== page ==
Friday, October 5, 2012

"Why fear you?"

I've been working on a couple fear-intensive poses in my yoga practice recently: jumping into handstands by myself, dropping back into a backbend from standing. It's a funny feeling to intellectually know the ground is only six or seven inches away, and if you would just reach out and put your hands down, you could touch. But fear is a visceral thing. Your body starts freaking out, setting off red lights and screaming, "You're going to fall on your head! YOUR HEAD IS IMPORTANT STOP NOW."
I'm not going to fall on my head, of course. And even if I did fall on my head - it's not that bad. I've done it before and my skull isn't any worse for the wear. I am physically capable of dropping over backwards and putting my hands on the ground.
But I almost never do.
I wait til a teacher will come, stand, and pretend to anchor me so my head can justify diving over backwards.
I never realized before how much our heads could get in the way of things we're perfectly capable of doing. Think before you act isn't always the best policy. Periodically, my teacher will call across the room, "You! Do [crazy thing that I've never tried before] there!"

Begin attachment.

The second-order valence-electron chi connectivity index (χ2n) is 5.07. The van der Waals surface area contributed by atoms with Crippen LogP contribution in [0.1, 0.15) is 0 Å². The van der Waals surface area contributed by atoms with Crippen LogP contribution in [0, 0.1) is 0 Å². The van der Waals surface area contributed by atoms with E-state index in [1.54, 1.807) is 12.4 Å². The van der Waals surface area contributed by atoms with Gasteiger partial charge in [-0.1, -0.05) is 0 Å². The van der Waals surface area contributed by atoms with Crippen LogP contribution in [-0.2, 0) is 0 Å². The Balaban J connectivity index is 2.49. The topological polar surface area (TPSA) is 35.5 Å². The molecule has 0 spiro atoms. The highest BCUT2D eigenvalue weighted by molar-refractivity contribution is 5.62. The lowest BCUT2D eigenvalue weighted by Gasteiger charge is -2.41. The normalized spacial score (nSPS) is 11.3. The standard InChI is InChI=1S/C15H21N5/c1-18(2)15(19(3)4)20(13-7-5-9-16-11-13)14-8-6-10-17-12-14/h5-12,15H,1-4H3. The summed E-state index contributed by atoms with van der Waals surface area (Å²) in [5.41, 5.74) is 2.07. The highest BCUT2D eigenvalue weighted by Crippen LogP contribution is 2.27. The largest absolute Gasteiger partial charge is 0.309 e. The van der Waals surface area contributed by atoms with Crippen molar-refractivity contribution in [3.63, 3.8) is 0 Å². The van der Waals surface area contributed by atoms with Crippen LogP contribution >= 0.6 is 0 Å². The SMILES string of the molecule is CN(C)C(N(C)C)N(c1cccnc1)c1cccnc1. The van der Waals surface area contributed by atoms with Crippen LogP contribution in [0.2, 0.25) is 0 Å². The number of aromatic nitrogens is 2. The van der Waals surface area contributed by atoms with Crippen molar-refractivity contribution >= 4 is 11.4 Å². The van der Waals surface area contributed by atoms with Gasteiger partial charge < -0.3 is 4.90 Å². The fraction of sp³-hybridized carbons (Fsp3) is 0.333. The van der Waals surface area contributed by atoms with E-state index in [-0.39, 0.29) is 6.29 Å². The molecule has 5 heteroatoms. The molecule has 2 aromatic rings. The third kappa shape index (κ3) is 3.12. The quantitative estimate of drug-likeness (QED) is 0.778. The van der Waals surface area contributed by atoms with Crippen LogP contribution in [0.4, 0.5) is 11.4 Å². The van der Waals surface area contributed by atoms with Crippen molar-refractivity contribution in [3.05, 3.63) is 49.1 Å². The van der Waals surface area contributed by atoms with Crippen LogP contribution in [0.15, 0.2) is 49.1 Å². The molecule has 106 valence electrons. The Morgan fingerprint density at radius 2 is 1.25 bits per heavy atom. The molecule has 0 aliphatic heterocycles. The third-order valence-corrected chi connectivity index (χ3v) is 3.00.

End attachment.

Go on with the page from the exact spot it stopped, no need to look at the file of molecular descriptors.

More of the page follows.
There are two reactions to this: one, which is what usually happens, is that I stop, try and process what he's saying intellectually, and wind up going, "..Huh?" and completely miss the point. Two: I don't try and understand what he's saying, and I trust he can see what my body is capable of and just do it. Almost always, with this second approach, I end up doing something I never expected myself to be capable of. Like Nike says - just do it.
My yoga teacher is a pretty wise guy. He asks good questions. And the one I keep getting lately, especially when I pop back up from a more-than-adequate hang back without touching the floor, is:

  "Why fear you?" 
 (He talks like Yoda when dispensing wisdom.) 

It applies to more than yoga.

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